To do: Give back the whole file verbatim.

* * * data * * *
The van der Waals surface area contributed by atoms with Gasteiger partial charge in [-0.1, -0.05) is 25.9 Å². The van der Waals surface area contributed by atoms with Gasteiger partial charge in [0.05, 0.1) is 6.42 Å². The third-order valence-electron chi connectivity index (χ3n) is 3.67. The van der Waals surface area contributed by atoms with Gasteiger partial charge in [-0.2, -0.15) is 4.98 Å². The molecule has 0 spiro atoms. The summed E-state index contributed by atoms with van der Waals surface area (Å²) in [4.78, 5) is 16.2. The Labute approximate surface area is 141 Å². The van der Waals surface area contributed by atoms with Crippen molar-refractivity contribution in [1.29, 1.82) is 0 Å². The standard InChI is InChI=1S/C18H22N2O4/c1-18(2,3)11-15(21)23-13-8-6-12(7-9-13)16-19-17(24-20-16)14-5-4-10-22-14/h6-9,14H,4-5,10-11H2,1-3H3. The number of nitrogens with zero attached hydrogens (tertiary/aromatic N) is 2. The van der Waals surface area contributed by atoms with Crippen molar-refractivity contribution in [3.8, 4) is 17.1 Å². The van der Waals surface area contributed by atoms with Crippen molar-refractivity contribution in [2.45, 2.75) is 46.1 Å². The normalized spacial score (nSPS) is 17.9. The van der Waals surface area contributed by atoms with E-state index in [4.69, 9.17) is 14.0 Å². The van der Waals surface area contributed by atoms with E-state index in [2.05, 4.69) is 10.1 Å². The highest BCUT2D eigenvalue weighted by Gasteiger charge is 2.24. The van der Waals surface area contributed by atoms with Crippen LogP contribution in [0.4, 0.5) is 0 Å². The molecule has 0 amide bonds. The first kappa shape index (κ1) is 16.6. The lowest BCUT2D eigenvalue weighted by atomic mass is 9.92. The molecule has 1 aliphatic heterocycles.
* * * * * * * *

The van der Waals surface area contributed by atoms with Gasteiger partial charge in [-0.1, -0.05) is 25.9 Å². The van der Waals surface area contributed by atoms with Gasteiger partial charge in [0.05, 0.1) is 6.42 Å². The third-order valence-electron chi connectivity index (χ3n) is 3.67. The van der Waals surface area contributed by atoms with Gasteiger partial charge in [-0.2, -0.15) is 4.98 Å². The molecule has 0 spiro atoms. The summed E-state index contributed by atoms with van der Waals surface area (Å²) in [4.78, 5) is 16.2. The Labute approximate surface area is 141 Å². The van der Waals surface area contributed by atoms with Crippen molar-refractivity contribution in [1.29, 1.82) is 0 Å². The standard InChI is InChI=1S/C18H22N2O4/c1-18(2,3)11-15(21)23-13-8-6-12(7-9-13)16-19-17(24-20-16)14-5-4-10-22-14/h6-9,14H,4-5,10-11H2,1-3H3. The number of nitrogens with zero attached hydrogens (tertiary/aromatic N) is 2. The van der Waals surface area contributed by atoms with Crippen molar-refractivity contribution in [3.8, 4) is 17.1 Å². The van der Waals surface area contributed by atoms with Crippen molar-refractivity contribution in [2.45, 2.75) is 46.1 Å². The normalized spacial score (nSPS) is 17.9. The van der Waals surface area contributed by atoms with E-state index in [4.69, 9.17) is 14.0 Å². The van der Waals surface area contributed by atoms with E-state index in [2.05, 4.69) is 10.1 Å². The highest BCUT2D eigenvalue weighted by Gasteiger charge is 2.24. The van der Waals surface area contributed by atoms with Crippen LogP contribution in [0.4, 0.5) is 0 Å². The molecule has 0 amide bonds. The first kappa shape index (κ1) is 16.6. The lowest BCUT2D eigenvalue weighted by atomic mass is 9.92. The molecule has 1 aliphatic heterocycles.